Again as yesterday Core 1 and Core 2 are the same except the Core 2 questions have more complicated powers of x. It’s worth noting again that we can’t cover everything in these posts. There are some questions on increasing and decreasing functions and some applications of stationary points that I’ve not covered here. You will need to look through past papers yourself to ensure you can do all the questions.
June 2011 Question 3 – answer here
June 2012 Question 4 (much harder type) – answer here
January 2008 Question 5a – answer here
Core 1 and Core 2 differentiation are very similar. The only real difference is that in Core 2, x can have negative and fractional powers. There are two videos and two questions below. One of each is a Core 1 questions and one of each is a Core 2 question.
January 2012 Question 4 – answer here
January 2013 Question 5a and b – answer here
This topic is fairly easy to start. The main thing you need to do is plug numbers into the formula. There may be some tricky algebraic manipulation that you will need to practise.
Below is a video answer to June 2013 Question 3. Take a look at it and then try another one yourself
Now try January 2013 Question 8 – answer here
In this blog are a lot of links to revision pages written by other people. That way you can revise any topic you like without waiting for me to write the next blog. I’m going to take a break tomorrow so the next blog will by Monday morning.
All the past papers are available on the AQA website. Just select
mathematics, A level, mathematics (6360), all available series
You can then find any paper from any year with the markschemes.
Exam Solutions Website
This is a great website that has revision videos for almost every topic. Links to the AS pages are below
This website has videos and practice questions for most topics of AS Maths. A good place to start is on his A level takeaway page.
FMSP Revision Videos
This page just has videos for Further Maths. Included in this is some Statistics 1 videos towards the bottom of the page.
Good YouTube channels
You can search these channels for any topics you are stuck on.
This final post on this topic will look at geometrical sequences. Again you need to know how to use the formulae in the formula book. One difference to arithmetic sequences is that you also have an infinite sum formula. This can be used when the common ratio r is between but not including -1 and 1.
Geometric questions can be combined with logs so come back to this topic again when you’ve had time to look at logs. As always if you need more help then just ask at our Facebook Support Group (link on the right)
June 2007 Question 2 – answer here
June 2010 Question 5 – answer here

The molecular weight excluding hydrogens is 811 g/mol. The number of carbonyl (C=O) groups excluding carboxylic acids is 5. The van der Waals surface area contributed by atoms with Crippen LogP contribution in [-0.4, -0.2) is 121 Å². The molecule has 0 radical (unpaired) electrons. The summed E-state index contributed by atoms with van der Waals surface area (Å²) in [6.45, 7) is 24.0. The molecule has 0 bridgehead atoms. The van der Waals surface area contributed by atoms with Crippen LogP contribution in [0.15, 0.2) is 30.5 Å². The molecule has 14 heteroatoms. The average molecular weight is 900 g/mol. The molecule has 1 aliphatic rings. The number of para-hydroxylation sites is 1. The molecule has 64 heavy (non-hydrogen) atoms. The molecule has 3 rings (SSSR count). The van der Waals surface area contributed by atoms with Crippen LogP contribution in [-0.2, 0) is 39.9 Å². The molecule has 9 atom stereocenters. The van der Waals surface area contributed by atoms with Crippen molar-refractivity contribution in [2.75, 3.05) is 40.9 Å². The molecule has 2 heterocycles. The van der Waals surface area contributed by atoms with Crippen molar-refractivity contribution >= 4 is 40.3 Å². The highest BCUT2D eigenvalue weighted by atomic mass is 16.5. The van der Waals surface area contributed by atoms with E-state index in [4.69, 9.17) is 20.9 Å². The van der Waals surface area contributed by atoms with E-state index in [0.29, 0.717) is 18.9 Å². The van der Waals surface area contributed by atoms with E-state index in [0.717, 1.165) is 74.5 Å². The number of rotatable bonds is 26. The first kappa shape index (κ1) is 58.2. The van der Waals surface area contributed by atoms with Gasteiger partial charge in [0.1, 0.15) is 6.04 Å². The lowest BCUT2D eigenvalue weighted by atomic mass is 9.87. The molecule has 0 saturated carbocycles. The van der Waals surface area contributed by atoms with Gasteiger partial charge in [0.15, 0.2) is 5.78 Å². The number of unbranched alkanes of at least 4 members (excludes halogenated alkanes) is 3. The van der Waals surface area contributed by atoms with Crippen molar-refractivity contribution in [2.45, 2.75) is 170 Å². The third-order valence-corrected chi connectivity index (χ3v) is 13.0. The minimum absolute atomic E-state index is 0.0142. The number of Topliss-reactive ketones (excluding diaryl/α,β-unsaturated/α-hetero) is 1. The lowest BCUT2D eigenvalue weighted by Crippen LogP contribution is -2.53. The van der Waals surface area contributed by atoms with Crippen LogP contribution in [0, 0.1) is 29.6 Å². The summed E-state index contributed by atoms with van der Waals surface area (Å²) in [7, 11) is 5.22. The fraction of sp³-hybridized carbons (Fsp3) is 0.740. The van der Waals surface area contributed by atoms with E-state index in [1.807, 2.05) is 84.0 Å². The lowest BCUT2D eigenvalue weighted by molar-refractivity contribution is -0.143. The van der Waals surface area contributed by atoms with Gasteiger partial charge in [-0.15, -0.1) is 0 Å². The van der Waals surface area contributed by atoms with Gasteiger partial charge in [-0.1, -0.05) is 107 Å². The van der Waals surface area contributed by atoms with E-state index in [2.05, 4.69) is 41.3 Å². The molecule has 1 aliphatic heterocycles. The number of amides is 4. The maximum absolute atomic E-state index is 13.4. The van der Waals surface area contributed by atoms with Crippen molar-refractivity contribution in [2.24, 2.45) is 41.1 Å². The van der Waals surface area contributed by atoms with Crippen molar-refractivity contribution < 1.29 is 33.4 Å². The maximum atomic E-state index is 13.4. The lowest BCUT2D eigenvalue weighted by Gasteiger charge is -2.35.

If you are stuck then try this video for help
Sequences can also be written as recurrence relationships. Some of these are arithmetic and geometric but some are neither. The video below explains recurrence relationships and how they work. Once you are happy with it then try the exam questions.
January 2006 Question 5 – answer here
June 2013 Question 7 – answer here
Yesterday you looked at the basics of arithmetic sequences. Today we look at how these sequences can be written using sigma notation. The video below shows what sigma notation is and the exam questions below will be good practice.
Now try these exam questions. Any questions then just ask on our Facebook support group.
January 2010 Question 4 – answer here
June 2014 Question 8 – answer here
For arithmetic sequences and series you need to know how to use the formulae in the formula book.
A lot of questions will involve forming and solving simultaneous equations as shown in the video and the second exam question below.
January 2008 Question 2 – answer here
June 2006 Question 3 – answer here
In this second post on Trig we will look at sector area and arc length. You will need to be familiar with radians to fully understand this. As always try the questions, look at the videos if needed and ask at our Facebook Support Group if needed.
January 2013 Question 1 – answer here
June 2012 Question 5 – answer here
Today we will look at the sine and cosine rule and triangle area. These should be familiar to you from GCSE but you may find the questions aren’t asked so nicely. Don’t forget to have your calculator correctly in radians or degrees.
Try the questions below. If you are stuck then take a look at the video or if you are a New College Student you can also ask in our Facebook Support Group.
June 2006 Question 2 – answer here
January 2008 Question 3 – answer here